I publicly predicted—on numerous occasions—that SIG was not going to produce anything remotely close to the results the Department and others were promising. I was alarmed at how much we were spending on SIG and the awful track record of previous turnaround efforts, and I was sure that districts would pick weak interventions and that kids were going to continue languishing in these schools while we went about this misguided adventure.

Ultimately, the results will speak for themselves. But until then, here is a sampling of what I wrote more than four years ago. I caused a fuss about this program. If I got it...

Holding schools accountable for student growth in a rigorous manner that doesn’t systemically favor one school over another is a vital policy objective. To this end, the Buckeye State has implemented a sophisticated (though not easily understood) value-added model to rate schools by their impact on student growth over time, while ostensibly holding constant other factors that could impact growth.

In previous blog posts, I looked at the correlation between school-level “overall” value-added index scores and (1) the school’s proportion of economically disadvantaged students and (2) African American students. The correlations are low. Evidently, Ohio’s value-added model does not systemically favor high-wealth, largely white schools over poor, largely minority schools. High-poverty schools, for example, can earn high marks on value-added just the same as high-wealth schools. The school-level value-added results stand in contrast to the state’s raw student achievement component, which disadvantages schools with mostly needy students. 

In this post, I look at the changes that Ohio has made in its value-added system, and what the distribution of the state’s value-added output looks like across schools under these revisions.

RECENT CHANGES

This year Ohio made several changes to the state’s value-added system. Previously, Ohio reported a 1-year value-added index score for schools and districts. This lead to some head-scratching results (see our 2010 analysis of the year-to-year “yo-yo” effect). Evidently, to mitigate this problem, the state reported a 3-year composite average—2010-11 to 2012-13—for schools’ overall value-added scores. In addition, the state reported for the first time...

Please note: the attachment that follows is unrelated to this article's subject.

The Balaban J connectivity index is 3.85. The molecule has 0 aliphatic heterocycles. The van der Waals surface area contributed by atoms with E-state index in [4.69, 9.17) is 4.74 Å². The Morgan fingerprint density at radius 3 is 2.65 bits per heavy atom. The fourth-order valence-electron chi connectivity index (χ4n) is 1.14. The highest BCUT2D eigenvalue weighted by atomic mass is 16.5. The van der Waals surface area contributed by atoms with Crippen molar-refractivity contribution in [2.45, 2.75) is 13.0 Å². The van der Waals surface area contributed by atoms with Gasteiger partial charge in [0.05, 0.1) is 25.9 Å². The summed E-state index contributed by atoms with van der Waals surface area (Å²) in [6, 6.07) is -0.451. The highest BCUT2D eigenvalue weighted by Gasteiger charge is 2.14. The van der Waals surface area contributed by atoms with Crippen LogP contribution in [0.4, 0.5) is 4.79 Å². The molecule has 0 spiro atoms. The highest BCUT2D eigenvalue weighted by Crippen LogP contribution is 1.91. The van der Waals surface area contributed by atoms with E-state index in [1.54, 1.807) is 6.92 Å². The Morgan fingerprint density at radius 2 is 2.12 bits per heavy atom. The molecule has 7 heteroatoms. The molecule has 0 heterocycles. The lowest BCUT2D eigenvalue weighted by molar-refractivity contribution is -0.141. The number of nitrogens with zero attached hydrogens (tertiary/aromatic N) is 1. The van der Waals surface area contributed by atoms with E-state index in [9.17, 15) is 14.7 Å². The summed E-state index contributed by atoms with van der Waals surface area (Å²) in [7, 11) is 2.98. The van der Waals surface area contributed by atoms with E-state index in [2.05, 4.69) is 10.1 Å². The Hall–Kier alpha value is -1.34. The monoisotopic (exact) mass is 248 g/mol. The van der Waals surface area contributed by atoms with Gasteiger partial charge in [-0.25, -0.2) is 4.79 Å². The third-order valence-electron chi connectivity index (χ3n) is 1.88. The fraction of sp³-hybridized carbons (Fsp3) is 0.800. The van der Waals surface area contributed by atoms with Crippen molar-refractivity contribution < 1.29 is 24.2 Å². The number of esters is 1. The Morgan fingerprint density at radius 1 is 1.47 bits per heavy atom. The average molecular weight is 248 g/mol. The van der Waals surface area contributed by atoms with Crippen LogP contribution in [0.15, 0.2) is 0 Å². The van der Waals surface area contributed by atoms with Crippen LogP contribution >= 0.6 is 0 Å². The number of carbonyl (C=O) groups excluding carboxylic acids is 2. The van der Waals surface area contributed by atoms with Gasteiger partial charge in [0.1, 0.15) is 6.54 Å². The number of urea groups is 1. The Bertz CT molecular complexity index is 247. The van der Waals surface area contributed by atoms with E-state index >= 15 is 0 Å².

For some time now, I’ve been impressed by Tennessee’s Common Core implementation efforts. I even interviewed Emily Barton from the state’s department of education for By the Company It Keeps for this very reason (well, and because she’s generally exceptional).

Two recent documents along these lines are worth noting. The SEA released a short piece called “20 Things Every Tennessee Teacher Should Know about the PARCC Assessments.” It’s far more than your typical glossy communications piece. It actually has some serious content that should both inform educators and give confidence to leaders in the state that the SEA is on its game.

But even more importantly, it’ll probably help the state’s efforts to cool whatever anti–Common Core or anti-common-assessments sentiment that’s simmering. The document shows that PARCC is a serious effort to gauge kids’ progress toward college and career readiness.

I was happy they sent this along because part of my handwringing about PARCC’s troubles has been that it has felt like there’s been next to no active advocacy for common testing. To the extent the reform community’s talked about the consortia, it’s usually been reactive—pushing back against opposition. Documents like this (and I’m hoping other PARCC states have similar ones or produce them) can help the cause.

The other document is a pretty thorough—though user-friendly—analysis of TN’s 2013 writing test results. This might seem like a marginal contribution, but give it a look. It discusses major findings and their implications, provides recommendations for...